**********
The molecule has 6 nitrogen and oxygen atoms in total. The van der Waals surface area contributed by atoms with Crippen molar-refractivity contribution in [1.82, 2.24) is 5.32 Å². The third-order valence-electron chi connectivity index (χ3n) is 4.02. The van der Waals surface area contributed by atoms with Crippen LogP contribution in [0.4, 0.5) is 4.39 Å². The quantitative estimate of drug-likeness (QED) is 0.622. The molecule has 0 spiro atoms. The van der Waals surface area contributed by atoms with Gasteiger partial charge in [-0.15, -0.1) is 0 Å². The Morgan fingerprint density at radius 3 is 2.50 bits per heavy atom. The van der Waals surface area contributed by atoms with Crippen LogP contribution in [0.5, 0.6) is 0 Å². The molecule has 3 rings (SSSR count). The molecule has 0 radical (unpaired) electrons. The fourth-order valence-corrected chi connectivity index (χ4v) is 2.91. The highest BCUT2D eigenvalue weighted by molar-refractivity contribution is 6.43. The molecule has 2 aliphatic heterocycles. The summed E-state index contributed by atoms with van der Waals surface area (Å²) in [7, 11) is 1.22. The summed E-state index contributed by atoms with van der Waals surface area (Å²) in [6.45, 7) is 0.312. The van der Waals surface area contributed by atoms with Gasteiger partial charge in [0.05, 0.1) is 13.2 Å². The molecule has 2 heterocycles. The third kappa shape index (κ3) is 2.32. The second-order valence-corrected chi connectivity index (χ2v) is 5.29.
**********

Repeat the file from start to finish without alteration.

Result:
The molecule has 6 nitrogen and oxygen atoms in total. The van der Waals surface area contributed by atoms with Crippen molar-refractivity contribution in [1.82, 2.24) is 5.32 Å². The third-order valence-electron chi connectivity index (χ3n) is 4.02. The van der Waals surface area contributed by atoms with Crippen LogP contribution in [0.4, 0.5) is 4.39 Å². The quantitative estimate of drug-likeness (QED) is 0.622. The molecule has 0 spiro atoms. The van der Waals surface area contributed by atoms with Gasteiger partial charge in [-0.15, -0.1) is 0 Å². The Morgan fingerprint density at radius 3 is 2.50 bits per heavy atom. The van der Waals surface area contributed by atoms with Crippen LogP contribution in [0.5, 0.6) is 0 Å². The molecule has 3 rings (SSSR count). The molecule has 0 radical (unpaired) electrons. The fourth-order valence-corrected chi connectivity index (χ4v) is 2.91. The highest BCUT2D eigenvalue weighted by molar-refractivity contribution is 6.43. The molecule has 2 aliphatic heterocycles. The summed E-state index contributed by atoms with van der Waals surface area (Å²) in [7, 11) is 1.22. The summed E-state index contributed by atoms with van der Waals surface area (Å²) in [6.45, 7) is 0.312. The van der Waals surface area contributed by atoms with Gasteiger partial charge in [0.05, 0.1) is 13.2 Å². The molecule has 2 heterocycles. The third kappa shape index (κ3) is 2.32. The second-order valence-corrected chi connectivity index (χ2v) is 5.29.